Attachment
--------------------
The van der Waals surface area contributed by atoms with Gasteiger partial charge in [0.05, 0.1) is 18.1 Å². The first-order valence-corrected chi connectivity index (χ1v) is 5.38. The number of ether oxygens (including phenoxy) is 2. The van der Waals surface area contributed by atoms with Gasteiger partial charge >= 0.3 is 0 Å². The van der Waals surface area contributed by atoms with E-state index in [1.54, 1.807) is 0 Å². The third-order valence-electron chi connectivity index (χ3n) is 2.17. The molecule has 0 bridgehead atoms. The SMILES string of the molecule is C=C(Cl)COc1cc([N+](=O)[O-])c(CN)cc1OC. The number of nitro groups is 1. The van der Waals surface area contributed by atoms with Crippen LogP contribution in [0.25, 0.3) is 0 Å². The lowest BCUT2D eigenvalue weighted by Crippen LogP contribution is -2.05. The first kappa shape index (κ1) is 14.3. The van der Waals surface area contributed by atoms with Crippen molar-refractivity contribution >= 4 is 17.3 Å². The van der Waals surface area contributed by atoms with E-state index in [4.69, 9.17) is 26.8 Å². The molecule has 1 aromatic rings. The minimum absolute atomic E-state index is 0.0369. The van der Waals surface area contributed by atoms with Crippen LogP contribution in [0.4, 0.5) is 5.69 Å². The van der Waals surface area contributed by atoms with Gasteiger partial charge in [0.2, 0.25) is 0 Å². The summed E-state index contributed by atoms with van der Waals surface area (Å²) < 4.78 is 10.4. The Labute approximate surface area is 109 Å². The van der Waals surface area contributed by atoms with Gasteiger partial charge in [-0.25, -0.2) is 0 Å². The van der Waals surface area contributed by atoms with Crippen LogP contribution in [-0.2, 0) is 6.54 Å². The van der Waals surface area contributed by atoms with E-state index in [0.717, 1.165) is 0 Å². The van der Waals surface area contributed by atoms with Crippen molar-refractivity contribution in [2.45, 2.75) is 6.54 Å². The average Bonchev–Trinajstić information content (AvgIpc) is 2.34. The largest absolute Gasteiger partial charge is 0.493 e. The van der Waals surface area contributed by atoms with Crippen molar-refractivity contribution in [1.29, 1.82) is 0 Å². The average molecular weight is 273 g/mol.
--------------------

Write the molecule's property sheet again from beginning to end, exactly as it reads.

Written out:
The van der Waals surface area contributed by atoms with Gasteiger partial charge in [0.05, 0.1) is 18.1 Å². The first-order valence-corrected chi connectivity index (χ1v) is 5.38. The number of ether oxygens (including phenoxy) is 2. The van der Waals surface area contributed by atoms with Gasteiger partial charge >= 0.3 is 0 Å². The van der Waals surface area contributed by atoms with E-state index in [1.54, 1.807) is 0 Å². The third-order valence-electron chi connectivity index (χ3n) is 2.17. The molecule has 0 bridgehead atoms. The SMILES string of the molecule is C=C(Cl)COc1cc([N+](=O)[O-])c(CN)cc1OC. The number of nitro groups is 1. The van der Waals surface area contributed by atoms with Crippen LogP contribution in [0.25, 0.3) is 0 Å². The lowest BCUT2D eigenvalue weighted by Crippen LogP contribution is -2.05. The first kappa shape index (κ1) is 14.3. The van der Waals surface area contributed by atoms with Crippen molar-refractivity contribution >= 4 is 17.3 Å². The van der Waals surface area contributed by atoms with E-state index in [4.69, 9.17) is 26.8 Å². The molecule has 1 aromatic rings. The minimum absolute atomic E-state index is 0.0369. The van der Waals surface area contributed by atoms with Crippen LogP contribution in [0.4, 0.5) is 5.69 Å². The van der Waals surface area contributed by atoms with Gasteiger partial charge in [0.2, 0.25) is 0 Å². The summed E-state index contributed by atoms with van der Waals surface area (Å²) < 4.78 is 10.4. The Labute approximate surface area is 109 Å². The van der Waals surface area contributed by atoms with Gasteiger partial charge in [-0.25, -0.2) is 0 Å². The van der Waals surface area contributed by atoms with Crippen LogP contribution in [-0.2, 0) is 6.54 Å². The van der Waals surface area contributed by atoms with E-state index in [0.717, 1.165) is 0 Å². The van der Waals surface area contributed by atoms with Crippen molar-refractivity contribution in [2.45, 2.75) is 6.54 Å². The average Bonchev–Trinajstić information content (AvgIpc) is 2.34. The largest absolute Gasteiger partial charge is 0.493 e. The van der Waals surface area contributed by atoms with Crippen molar-refractivity contribution in [1.29, 1.82) is 0 Å². The average molecular weight is 273 g/mol.